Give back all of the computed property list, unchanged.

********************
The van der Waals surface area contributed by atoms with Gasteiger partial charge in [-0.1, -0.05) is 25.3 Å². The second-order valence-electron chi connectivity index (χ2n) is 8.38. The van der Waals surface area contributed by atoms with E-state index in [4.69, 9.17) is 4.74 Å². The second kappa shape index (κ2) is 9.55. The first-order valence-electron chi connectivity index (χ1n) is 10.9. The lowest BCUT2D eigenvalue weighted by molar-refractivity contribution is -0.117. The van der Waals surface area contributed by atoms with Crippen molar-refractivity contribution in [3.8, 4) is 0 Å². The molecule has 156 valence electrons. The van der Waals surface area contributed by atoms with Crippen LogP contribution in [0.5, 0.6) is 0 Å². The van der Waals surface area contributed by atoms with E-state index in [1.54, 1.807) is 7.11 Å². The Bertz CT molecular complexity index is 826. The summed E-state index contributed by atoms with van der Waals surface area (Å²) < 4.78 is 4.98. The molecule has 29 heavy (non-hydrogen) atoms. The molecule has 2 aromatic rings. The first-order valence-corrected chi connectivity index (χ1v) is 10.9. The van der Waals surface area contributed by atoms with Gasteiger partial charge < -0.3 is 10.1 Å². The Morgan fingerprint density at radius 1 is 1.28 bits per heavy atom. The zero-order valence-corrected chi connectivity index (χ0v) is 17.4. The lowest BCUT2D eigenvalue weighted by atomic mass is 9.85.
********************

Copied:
The van der Waals surface area contributed by atoms with Gasteiger partial charge in [-0.1, -0.05) is 25.3 Å². The second-order valence-electron chi connectivity index (χ2n) is 8.38. The van der Waals surface area contributed by atoms with E-state index in [4.69, 9.17) is 4.74 Å². The second kappa shape index (κ2) is 9.55. The first-order valence-electron chi connectivity index (χ1n) is 10.9. The lowest BCUT2D eigenvalue weighted by molar-refractivity contribution is -0.117. The van der Waals surface area contributed by atoms with Crippen molar-refractivity contribution in [3.8, 4) is 0 Å². The molecule has 156 valence electrons. The van der Waals surface area contributed by atoms with Crippen LogP contribution in [0.5, 0.6) is 0 Å². The van der Waals surface area contributed by atoms with E-state index in [1.54, 1.807) is 7.11 Å². The Bertz CT molecular complexity index is 826. The summed E-state index contributed by atoms with van der Waals surface area (Å²) < 4.78 is 4.98. The molecule has 29 heavy (non-hydrogen) atoms. The molecule has 2 aromatic rings. The first-order valence-corrected chi connectivity index (χ1v) is 10.9. The van der Waals surface area contributed by atoms with Gasteiger partial charge < -0.3 is 10.1 Å². The Morgan fingerprint density at radius 1 is 1.28 bits per heavy atom. The zero-order valence-corrected chi connectivity index (χ0v) is 17.4. The lowest BCUT2D eigenvalue weighted by atomic mass is 9.85.